Andrew Finch, a 28-year-old father of two, was shot and killed after walking out of his front door. The police officer who fired the weapon was part of a SWAT team called out to what they believed was a violent situation that involved a shooting and kidnapping. It turns out the emergency call to authorities was just a hoax, and Finch an innocent victim.
The story has been covered widely since it happened on Dec. 28 in Wichita, Kansas. The suspected prankster has been arrested, his criminal background repeatedly cited, and one headline after another has branded “swatting” as a deadly prank. “Swatting” is when someone calls emergency services anonymously to report a fake situation with the intention of getting a SWAT team or large police presence to respond to the address given.
But is it the “swatting” that’s deadly, or the police officer who pulled the trigger?
“There’s a reason why swatting is such an effective tactic,” said Kade Crockford from the ACLU of Massachusetts in an interview last week for “Salon Now.” “It’s because police departments across the country have largely, in the dark, militarized to the extent that they are really hair-trigger ready to be deployed by a malicious actor like this in a prank that unfortunately, in Kansas, ended in someone’s death."
SWAT teams are primarily used in the war on drugs, often in lower income and minority communities. An ACLU study from 2014 found that 80 percent of the raids they analyzed were carried out to execute a search warrant. The allegedly violent incident that police were responding to and the amount of media attention paid to the raid in Kansas makes it an outlier.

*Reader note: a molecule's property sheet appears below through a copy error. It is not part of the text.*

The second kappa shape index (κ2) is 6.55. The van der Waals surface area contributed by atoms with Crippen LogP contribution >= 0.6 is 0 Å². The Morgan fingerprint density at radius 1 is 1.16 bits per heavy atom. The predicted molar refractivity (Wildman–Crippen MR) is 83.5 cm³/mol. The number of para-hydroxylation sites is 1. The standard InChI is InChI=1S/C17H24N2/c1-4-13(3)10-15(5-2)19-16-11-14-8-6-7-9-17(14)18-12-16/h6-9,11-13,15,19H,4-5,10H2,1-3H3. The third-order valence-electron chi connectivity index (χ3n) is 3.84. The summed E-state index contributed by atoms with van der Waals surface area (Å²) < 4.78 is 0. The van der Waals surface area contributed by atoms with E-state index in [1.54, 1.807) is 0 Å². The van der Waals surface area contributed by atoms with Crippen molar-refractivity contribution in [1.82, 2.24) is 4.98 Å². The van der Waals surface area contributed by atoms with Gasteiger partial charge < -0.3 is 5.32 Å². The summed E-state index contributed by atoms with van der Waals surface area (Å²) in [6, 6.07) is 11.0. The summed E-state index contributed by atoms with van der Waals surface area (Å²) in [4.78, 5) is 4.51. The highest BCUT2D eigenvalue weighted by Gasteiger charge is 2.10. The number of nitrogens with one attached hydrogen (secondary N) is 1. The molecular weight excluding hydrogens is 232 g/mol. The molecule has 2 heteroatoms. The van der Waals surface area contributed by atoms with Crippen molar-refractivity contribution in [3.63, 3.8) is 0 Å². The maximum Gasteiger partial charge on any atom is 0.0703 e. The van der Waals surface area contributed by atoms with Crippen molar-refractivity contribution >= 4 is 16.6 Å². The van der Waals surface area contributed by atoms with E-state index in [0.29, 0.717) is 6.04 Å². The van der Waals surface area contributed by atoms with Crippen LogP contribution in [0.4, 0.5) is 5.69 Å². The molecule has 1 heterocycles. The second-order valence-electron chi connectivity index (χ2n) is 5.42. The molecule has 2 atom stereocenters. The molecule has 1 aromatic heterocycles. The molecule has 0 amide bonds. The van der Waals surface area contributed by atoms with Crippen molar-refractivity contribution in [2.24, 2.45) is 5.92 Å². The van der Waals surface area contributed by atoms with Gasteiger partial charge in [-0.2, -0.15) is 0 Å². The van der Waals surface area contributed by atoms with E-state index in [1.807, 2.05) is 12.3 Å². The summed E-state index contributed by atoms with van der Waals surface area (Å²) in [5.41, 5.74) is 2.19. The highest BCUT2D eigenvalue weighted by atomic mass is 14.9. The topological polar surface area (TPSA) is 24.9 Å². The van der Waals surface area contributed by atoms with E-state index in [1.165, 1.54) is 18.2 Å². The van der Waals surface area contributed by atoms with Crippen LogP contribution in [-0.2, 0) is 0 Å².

“This is obviously a very highly publicized SWAT raid that ended very badly. SWAT raids end badly all the time in the United States,” said Crockford.
Watch the full interview with Crockford in the video below to hear more about the ACLU's findings.
The government doesn’t keep across-the-board statistics on SWAT raids, but a New York Times investigation found that at least 81 civilians and 13 law enforcement officers died in raids of this kind from 2010 through 2016, with many others maimed or wounded.
“We really have to look at police department policies and procedures with respect to what happens after those SWAT teams are deployed,” said Crockford. “We have to ask, as a society, what are we doing or not doing at a systemic level that enables these kinds of mistakes to take place.”
Despite a renewed national focus on excessive police force, thanks in large part to the Black Lives Matter movement, courts have shown that the law usually sides with the officers involved if they believed their lives were in danger.
Radley Balko has written extensively about police militarization and no-knock raids. In his latest article at the Washington Post about the Kansas incident, he wrote about the conditioning of police to believe they are increasingly under attack, despite statistics showing the opposite to be true. “It puts lives at unnecessary risk. It increases the chances that a police officer will see an innocent gesture as a furtive one,” wrote Balko.
As much as “swatting” is a waste of public resources and an atrocious prank that deserves attention, it’s irresponsible and disingenuous to leave police accountability out of the conversation about the case in Kansas.